MBS is the untold story of how a mysterious young prince emerged from Saudi Arabia’s sprawling royal family to overhaul the economy and society of the richest country in the Middle East—and gather as much power as possible into his own hands. Since his father, King Salman, ascended to the throne in 2015, Mohammed bin Salman has leveraged his influence to restructure the kingdom’s economy, loosen its strict Islamic social codes, and confront its enemies around the region, especially Iran. That vision won him fans at home and on Wall Street, in Silicon Valley, in Hollywood, and at the White House, where President Trump embraced the prince as a key player in his own vision for the Middle East. But over time, the sheen of the visionary young reformer has become tarnished, leaving many struggling to determine whether MBS is in fact a rising dictator whose inexperience and rash decisions are destabilizing the world’s most volatile region.
Based on years of reporting and hundreds of interviews, MBS reveals the machinations behind the kingdom’s catastrophic military intervention in Yemen, the bizarre detention of princes and businessmen in the Riyadh Ritz-Carlton, and the shifting Saudi relationships with Israel and the United States. And finally, it sheds new light on the greatest scandal of the young autocrat’s rise: the brutal killing of journalist Jamal Khashoggi by Saudi agents in Istanbul, a crime that shook Saudi Arabia’s relationship with Washington and left the world wondering whether MBS could get away with murder.
MBS is a riveting, eye-opening account of how the young prince has wielded vast powers to reshape his kingdom and the world around him.
The Kennedys have always been a family of charismatic adventurers, raised to take risks and excel, living by the dual family mottos: “To whom much is given, much is expected” and “Win at all costs.” And they do—but at a price.
Across decades and generations, the Kennedys have occupied a unique place in the American imagination: charmed, cursed, at once familiar and unknowable. The House of Kennedy is a revealing, fascinating account of America’s most storied family, as told by America’s most trusted storyteller.
The Will to Win: The Story of Biodun Shobanjo is fundamentally a deliberative evaluation of leadership and enterprise management. It is as much a biographical portrait of Nigeria’s ‘Czar of Advertising’ as it is a story of the major developments in the world of marketing communications in Nigeria as it involves Shobanjo. It sheds light on his persona and gives a comprehensive overview of who he is. It is a lucidly engaging work through which the reader understands his parentage, family life and most poignantly, his professional and business life. In a land with few authentic heroes or achievers, Biodun Shobanjo’s contributions, achievements and place are deservedly presented. The avalanche of information provided, the depth of treatment given to it, and the sources consulted make this work a productive venture. The reader is assured of an excursion in history, career development, ambition, decision – making, entrepreneurship, business management, office politics, people management, success and failure. It is a positive work that is faithful to its theme: the path to success is guided by the will to win.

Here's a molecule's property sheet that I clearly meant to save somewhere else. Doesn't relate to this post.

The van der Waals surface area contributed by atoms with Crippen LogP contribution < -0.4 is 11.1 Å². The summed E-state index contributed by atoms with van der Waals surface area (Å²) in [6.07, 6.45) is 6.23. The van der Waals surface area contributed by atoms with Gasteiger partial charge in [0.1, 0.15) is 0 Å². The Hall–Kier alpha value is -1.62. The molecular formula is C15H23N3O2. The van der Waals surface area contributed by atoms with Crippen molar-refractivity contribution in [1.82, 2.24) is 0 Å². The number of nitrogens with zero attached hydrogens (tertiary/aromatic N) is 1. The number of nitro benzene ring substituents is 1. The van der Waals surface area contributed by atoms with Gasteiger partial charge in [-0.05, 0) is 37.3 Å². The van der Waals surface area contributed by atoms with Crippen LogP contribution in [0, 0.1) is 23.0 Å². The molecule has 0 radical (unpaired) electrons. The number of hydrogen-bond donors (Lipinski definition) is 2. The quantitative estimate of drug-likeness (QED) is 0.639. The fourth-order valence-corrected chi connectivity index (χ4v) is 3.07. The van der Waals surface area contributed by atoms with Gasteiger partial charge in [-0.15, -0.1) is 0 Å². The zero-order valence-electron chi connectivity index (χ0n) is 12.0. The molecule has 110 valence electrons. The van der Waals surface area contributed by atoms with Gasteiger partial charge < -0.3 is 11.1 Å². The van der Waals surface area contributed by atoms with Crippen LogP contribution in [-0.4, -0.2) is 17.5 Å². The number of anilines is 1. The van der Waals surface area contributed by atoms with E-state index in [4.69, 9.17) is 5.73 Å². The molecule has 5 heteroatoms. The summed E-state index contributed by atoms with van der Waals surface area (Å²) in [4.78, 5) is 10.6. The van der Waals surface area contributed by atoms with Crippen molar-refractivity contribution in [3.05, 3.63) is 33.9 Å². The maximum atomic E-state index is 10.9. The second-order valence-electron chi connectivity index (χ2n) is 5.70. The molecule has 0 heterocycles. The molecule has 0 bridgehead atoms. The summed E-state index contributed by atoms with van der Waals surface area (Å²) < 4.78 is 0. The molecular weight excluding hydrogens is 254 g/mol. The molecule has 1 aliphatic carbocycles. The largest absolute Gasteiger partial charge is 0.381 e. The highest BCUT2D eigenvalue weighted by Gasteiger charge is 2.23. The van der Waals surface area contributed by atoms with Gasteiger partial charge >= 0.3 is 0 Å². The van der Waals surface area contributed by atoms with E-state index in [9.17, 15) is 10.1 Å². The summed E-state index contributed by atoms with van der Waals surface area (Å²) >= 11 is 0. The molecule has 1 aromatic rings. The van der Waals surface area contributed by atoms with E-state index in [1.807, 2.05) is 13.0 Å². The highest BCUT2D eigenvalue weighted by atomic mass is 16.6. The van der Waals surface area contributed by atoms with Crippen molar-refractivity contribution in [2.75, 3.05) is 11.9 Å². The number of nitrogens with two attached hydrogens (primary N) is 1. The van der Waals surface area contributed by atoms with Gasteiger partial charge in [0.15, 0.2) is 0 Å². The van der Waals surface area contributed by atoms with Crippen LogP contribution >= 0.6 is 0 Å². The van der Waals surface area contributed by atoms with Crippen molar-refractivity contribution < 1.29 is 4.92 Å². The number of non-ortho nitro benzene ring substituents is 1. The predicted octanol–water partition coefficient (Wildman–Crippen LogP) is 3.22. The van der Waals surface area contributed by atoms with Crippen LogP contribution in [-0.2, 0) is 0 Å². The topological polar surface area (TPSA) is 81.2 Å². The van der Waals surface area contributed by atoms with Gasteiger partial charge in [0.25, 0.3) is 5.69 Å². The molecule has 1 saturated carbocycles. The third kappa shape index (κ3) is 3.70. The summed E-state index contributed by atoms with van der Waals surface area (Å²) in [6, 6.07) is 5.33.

Chief Mrs Taiwo Taiwo, an unstoppable force, passionate and driven to deliver change, and to help others in Nigeria, especially in her hometown of Lagos. She brings her energy, humour, and disarming honesty to every page—from her encounters with brutal racism as a child in the UK, her fresh perspective on 1960s Europe as a teenager, to her cultural disconnect on returning to Lagos in the early 1970s.
With clear-sightedness and determination, she takes on daunting business battles and philanthropic challenges in education, urban renewal, and grief counselling. Taiwo’s life has privilege but also tragedy. Her story shows us a determined Nigerian who has taken life full-on and delivers everything she can to make things better for people who pass her way. Despite numerous setbacks, she remains optimistic and passionate for change.
When The Mauritanian was first published as Guantánamo Diary in 2015—heavily redacted by the U.S. government—Mohamedou Ould Slahi was still imprisoned at the detainee camp in Guantánamo Bay, Cuba, despite a federal court ruling ordering his release, and it was unclear when or if he would ever see freedom. In October 2016 he was finally released and reunited with his family. During his fourteen-year imprisonment the United States never charged him with a crime.
Now he is able to tell his story in full, with previously censored material restored. This searing diary is not merely a vivid record of a miscarriage of justice, but a deeply personal memoir—terrifying, darkly humorous, and surprisingly gracious. The Mauritanian is a document of immense emotional power and historical importance.
Serena Williams is the most successful tennis player – male or female – of the modern, professional era, with more Grand Slams than either Steffi Graf or Roger Federer.
Always a fierce competitor, her story – which began on the cracked public courts of Compton, L.A. – is also one of overcoming challenges through sheer determination, drive and talent.
In this innovative illustrated biography, Serena’s tennis is explored like never before: stunning graphics explore her serving patterns, signature power groundstrokes, and her movement – as well as showcasing her astonishing records, spanning over two decades in the tennis elite.
Drawing on conversations with Serena over the course of her career, and on interviews with those closest to her, this is the ultimate celebration of arguably the greatest tennis player of all time and, without question, a true global icon.